The Department of Health and Human Services’ Office of the Inspector General (OIG) recently issued a report on drug supply chain security with implications for 340B contract pharmacies, which have recently drawn scrutiny by critics of the 340B program. The report, titled “Drug Supply Chain Security: Wholesalers Exchange Most Tracing Information,” is the first in a series of OIG reports on drug supply chain security following the implementation of the Drug Supply Chain Security Act, otherwise known as the “track-and-trace” law. The track-and-trace law, implemented by the Food and Drug Administration (FDA), requires trading partners in the drug supply chain to exchange information about each transfer of ownership of a drug in order to trace the movement of drug products. The FDA can then use these records to investigate suspected diversion of drugs in the supply chain.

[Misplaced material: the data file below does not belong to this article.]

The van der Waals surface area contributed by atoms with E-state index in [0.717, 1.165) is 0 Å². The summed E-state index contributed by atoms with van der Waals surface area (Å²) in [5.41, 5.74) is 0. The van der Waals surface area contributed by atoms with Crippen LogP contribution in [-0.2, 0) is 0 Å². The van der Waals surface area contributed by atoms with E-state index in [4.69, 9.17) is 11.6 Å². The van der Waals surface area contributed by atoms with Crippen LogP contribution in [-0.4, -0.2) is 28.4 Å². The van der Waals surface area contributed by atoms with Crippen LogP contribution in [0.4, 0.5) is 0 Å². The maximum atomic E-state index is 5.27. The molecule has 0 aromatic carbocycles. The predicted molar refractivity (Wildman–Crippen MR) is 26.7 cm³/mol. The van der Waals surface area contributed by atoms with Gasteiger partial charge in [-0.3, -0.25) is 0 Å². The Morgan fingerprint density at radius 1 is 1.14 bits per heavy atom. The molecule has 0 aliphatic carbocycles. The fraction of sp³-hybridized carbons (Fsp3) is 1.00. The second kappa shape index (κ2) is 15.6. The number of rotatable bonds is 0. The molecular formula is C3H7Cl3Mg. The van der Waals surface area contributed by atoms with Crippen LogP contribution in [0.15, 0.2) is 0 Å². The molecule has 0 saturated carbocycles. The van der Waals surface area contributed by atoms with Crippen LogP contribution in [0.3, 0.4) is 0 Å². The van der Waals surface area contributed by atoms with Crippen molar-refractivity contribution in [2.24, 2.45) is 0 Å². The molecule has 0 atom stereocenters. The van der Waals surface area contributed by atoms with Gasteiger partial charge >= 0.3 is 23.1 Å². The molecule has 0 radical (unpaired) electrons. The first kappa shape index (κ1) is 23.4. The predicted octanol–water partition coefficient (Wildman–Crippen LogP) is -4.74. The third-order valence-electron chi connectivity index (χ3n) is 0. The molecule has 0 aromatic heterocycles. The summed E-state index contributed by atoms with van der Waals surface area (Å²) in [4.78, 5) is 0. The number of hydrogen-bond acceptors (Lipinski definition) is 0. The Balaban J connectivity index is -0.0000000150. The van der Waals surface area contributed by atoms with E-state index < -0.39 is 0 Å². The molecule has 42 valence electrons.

In the OIG’s report, three large wholesalers reported complications with sending drug product tracing information to 340B contract pharmacies. While 340B covered entities purchase and own the 340B drugs, the wholesalers ship the drugs directly to 340B contract pharmacies to dispense on behalf of the covered entity. Wholesalers reported that 340B contract pharmacies often request drug product tracing information even though they do not own the product. Some wholesalers send drug product tracing information to contract pharmacies that show they have a contract pharmacy agreement with the covered entity, while others will only send the information to the covered entity. Wholesalers requested clarification about sharing drug product information with 340B contract pharmacies because they are concerned about sharing information with an entity that does not own the drug products. The OIG recommended that the FDA provide technical assistance to wholesalers regarding the complex intersection between 340B and the track-and-trace law.